The answer is found in believing and applying the promises of God and dismissing the reasons and justifications of the world’s wisdom.  Because courage is required of Christians on a daily basis, we must understand what courage looks like and how it feels.  Courage is not the lack of fear or anxiety.  Courage is being afraid and anxious but trusting more in God to do whatever He is instructing me anyway.  God did not place gifts, abilities, opportunities, and, most importantly, people, in our laps for us to hide from and avoid.

Fear is unbelief and distrust of the Master.  Though we may experience fear frequently, He has been faithful to give us the resolution to it.  Consider His many promises and be free from fear:

Even though I walk through the valley of the shadow of death,
    I will fear no evil,
for you are with me;
    your rod and your staff,
    they comfort me. ~Psalm 23:4

For I, the Lord your God,
    hold your right hand;
it is I who say to you, “Fear not,
    I am the one who helps you.” ~Isaiah 41:3

for God gave us a spirit not of fear but of power and love and self-control. ~2 Timothy 1:7

The Lord is my light and my salvation;
    whom shall I fear?
The Lord is the stronghold of my life;
    of whom shall I be afraid? ~Psalm 27:1

 So we can confidently say,

“The Lord is my helper;
    I will not fear;
what can man do to me?” ~Hebrews 13:6

Peace I leave with you; my peace I give to you. Not as the world gives do I give to you. Let not your hearts be troubled, neither let them be afraid. ~John 14:27

casting all your anxieties on him, because he cares for you. ~1 Peter 5:7

There is no fear in love, but perfect love casts out fear. For fear has to do with punishment, and whoever fears has not been perfected in love. ~1 John 4:18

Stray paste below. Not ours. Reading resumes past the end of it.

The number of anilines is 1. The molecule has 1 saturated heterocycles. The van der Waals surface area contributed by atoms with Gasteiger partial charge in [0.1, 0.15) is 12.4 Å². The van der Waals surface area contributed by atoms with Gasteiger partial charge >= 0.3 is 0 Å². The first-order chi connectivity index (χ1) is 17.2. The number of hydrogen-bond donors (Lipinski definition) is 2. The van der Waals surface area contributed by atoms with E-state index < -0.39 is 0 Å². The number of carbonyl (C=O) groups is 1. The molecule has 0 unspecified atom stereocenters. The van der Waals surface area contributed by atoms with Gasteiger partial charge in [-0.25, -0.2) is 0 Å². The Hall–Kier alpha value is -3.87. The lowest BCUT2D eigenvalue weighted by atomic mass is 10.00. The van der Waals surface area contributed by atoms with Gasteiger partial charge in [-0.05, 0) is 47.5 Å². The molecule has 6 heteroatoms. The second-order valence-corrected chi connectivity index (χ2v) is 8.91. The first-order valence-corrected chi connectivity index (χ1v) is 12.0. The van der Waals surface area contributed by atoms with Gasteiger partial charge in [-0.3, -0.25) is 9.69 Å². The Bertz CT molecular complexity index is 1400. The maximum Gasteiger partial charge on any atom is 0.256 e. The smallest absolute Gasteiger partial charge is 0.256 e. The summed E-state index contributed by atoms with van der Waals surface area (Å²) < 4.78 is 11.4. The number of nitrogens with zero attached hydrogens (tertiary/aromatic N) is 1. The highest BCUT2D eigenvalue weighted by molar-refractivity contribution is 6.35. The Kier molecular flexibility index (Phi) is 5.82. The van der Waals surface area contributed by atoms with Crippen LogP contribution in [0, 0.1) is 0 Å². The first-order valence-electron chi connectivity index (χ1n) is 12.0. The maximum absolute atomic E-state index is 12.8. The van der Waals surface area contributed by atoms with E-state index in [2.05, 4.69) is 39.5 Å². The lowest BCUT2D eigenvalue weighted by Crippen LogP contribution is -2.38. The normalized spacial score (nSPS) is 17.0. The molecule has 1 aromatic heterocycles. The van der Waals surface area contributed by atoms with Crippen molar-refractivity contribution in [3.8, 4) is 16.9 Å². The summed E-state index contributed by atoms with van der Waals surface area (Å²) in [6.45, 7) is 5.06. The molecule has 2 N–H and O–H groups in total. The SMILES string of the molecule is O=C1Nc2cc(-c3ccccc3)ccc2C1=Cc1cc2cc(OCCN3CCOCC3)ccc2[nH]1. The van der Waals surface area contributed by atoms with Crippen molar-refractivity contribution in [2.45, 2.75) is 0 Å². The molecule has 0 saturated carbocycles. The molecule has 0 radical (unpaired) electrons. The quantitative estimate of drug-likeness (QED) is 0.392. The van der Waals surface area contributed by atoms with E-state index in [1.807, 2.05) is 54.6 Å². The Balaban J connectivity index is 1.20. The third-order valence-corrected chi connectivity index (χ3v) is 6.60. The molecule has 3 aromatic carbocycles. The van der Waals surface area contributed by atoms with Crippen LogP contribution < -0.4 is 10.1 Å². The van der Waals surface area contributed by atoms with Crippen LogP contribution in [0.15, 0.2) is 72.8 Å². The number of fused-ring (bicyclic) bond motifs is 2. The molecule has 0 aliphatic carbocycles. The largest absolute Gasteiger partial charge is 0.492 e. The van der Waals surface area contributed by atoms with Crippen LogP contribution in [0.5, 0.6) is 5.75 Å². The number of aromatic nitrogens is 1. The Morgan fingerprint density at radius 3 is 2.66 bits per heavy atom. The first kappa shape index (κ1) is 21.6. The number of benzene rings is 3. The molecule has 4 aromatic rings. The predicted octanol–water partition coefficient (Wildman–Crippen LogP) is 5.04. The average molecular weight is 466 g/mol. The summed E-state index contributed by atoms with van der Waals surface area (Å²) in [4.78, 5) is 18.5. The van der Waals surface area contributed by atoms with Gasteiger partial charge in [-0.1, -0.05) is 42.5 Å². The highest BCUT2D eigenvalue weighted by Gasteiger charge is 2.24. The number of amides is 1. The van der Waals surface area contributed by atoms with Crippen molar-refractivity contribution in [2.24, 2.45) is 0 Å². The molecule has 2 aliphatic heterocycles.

I have said these things to you, that in me you may have peace. In the world you will have tribulation. But take heart; I have overcome the world.” ~John 16:33

For you did not receive the spirit of slavery to fall back into fear, but you have received the Spirit of adoption as sons, by whom we cry,“Abba! Father!” ~Romans 8:15

When I am afraid,
    I put my trust in you.
In God, whose word I praise,
    in God I trust; I shall not be afraid.
    What can flesh do to me? ~Psalm 56:3-4

Though an army encamp against me,
    my heart shall not fear;
though war arise against me,
    yet I will be confident. ~Psalm 27:3

Are not two sparrows sold for a penny? And not one of them will fall to the ground apart from your Father. 30 But even the hairs of your head are all numbered. 31 Fear not, therefore; you are of more value than many sparrows. ~Matthew 10:29-31

Have I not commanded you? Be strong and courageous. Do not be frightened, and do not be dismayed, for the Lord your God is with you wherever you go.”~ Joshua 1:9

There are many more examples of our Master giving us hope and courage to overcome fear in the Bible, but I am going to be focusing on each of these particular scriptures  individually  in context over the next few weeks to explore exactly what kind of assurance He has given us despite our fear in this world, what kind of faith He is calling us to live out, and what courage in the face of fear really looks like practically.

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star

The night before I was called to repentance, my thoughts were on my earthly father.  I was playing softball as we always did when I was young and I had a moment where I felt as though he was actually there with me.  Thinking of him on my way home, I saw a street sign that read, “Lewis Dr.” Lewis was my maiden name.  At that point I felt that my father was with me, just like I did while I was at the ball field and I began to remember a particular memory where he and I laid in the grass outside and looked up at the stars together.  It is one of my favorite memories of my dad.